MK Harby: Oh, very nice. Okay, so there are lots of ways to connect with you. I have two more questions for you.
Going back to your talk in particular, why do you think the time is right now for this idea? Is there anything going on that you think is going to make people say “Oh, this is a great time for this?”
Ben Freeberg: I’m glad you asked, because there was one moment in particular where… Have you seen the Fyre Festival documentary?
MK Harby: I have not. Should I?
Ben Freeberg: Well, I haven’t seen it either, but I think it came out on both Netflix and Hulu within a day of each other. Everyone spends so much time talking about how busy they are and how they don’t have time for their hobbies and their interests and everything else, but at the same time they watched this same documentary on two different streaming services to spot tiny differences. It just felt like this huge disconnect between people saying, “Wow, I don’t have time to do the stuff I love,” but also, “I’m going to spend four hours watching the same two-hour documentary twice.”
Because people are doing it. And that was kind of when it hit me, “Just stop.” You know? Just stop using chaos and “I have so much going on” as an excuse not to do things, because you can clearly make the time in your day.
MK Harby: My last question. This may throw you for a loop, and I was wondering this last night. Is there anybody you know who doesn’t think you’re funny, like like a friend or a family member? You don’t have to name names, but do you ever get into that situation, or you’re at a club, and what do you do? You just try harder, or…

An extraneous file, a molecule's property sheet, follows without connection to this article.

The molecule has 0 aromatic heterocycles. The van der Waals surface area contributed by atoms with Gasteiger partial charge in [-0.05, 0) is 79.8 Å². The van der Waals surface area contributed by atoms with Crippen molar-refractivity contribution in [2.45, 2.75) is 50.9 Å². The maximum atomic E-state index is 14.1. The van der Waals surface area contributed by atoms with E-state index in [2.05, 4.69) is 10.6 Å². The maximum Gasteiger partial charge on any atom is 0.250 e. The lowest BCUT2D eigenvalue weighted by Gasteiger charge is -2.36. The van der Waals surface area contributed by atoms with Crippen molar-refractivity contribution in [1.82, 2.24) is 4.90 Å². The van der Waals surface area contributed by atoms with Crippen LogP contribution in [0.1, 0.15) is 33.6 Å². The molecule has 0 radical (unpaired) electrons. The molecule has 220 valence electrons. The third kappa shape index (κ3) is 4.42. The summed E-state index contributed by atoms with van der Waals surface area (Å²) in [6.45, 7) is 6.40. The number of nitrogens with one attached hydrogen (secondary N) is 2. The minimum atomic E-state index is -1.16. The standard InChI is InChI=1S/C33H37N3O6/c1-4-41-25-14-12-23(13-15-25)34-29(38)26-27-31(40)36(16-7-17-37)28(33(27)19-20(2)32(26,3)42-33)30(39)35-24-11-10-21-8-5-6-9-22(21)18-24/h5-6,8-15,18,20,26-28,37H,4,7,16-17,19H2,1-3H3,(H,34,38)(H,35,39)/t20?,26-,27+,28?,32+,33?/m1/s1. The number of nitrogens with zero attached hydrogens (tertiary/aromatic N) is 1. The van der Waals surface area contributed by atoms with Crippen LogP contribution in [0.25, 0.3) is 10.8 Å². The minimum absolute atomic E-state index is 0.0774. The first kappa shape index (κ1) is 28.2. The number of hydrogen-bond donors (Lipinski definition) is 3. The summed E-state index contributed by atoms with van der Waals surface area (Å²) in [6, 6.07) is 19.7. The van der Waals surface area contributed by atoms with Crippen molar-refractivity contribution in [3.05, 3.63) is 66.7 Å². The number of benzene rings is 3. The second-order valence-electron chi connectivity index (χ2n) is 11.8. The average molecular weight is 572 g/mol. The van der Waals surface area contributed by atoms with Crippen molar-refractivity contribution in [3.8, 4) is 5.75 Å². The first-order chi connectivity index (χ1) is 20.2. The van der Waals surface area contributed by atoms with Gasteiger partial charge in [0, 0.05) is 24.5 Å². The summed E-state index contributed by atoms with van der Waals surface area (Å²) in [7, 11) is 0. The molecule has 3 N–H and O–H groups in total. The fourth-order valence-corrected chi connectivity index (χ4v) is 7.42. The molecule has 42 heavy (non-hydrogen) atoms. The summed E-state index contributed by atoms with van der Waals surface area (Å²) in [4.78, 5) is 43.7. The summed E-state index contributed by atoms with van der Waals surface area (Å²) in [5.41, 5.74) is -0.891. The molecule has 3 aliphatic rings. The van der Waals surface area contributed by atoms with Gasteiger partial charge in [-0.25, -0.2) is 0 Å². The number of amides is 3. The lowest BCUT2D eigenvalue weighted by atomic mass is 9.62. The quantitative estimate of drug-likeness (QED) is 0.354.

Ben Freeberg: Yes. It’s so interesting. At my last job before I started with the venture capital firm, I worked at an investment bank and it was not a great cultural fit, and stuff just didn’t land. That wasn’t why I left.
MK Harby: You left because they didn’t think you were funny is what you were trying to say.
Ben Freeberg: Exactly. But I think most of the people I spend my time with appreciate my humor, and I appreciate that.
MK Harby: Okay. Well, I think you’re very funny.
Ben Freeberg: Thank you so much.
MK Harby: I’m asking that question because I’m like, “How can someone not think this guy is hysterical?”
I am really looking forward to seeing you again, and I just want to thank you so much for being with us today, and we will see you on May 18th. You’ve been listening to Expert Open Radio. Here’s a reminder to get your tickets for the largest, highest rated TEDx conference on the East Coast. It’s TEDxAsburyPark on Saturday, May 18, 2019, and you will have the opportunity to hear Ben Freeberg talk about his topic on chaos and go into more detail. Thank you again, Ben.
Ben Freeberg: Thank you.
Read more about Ben Freeberg here.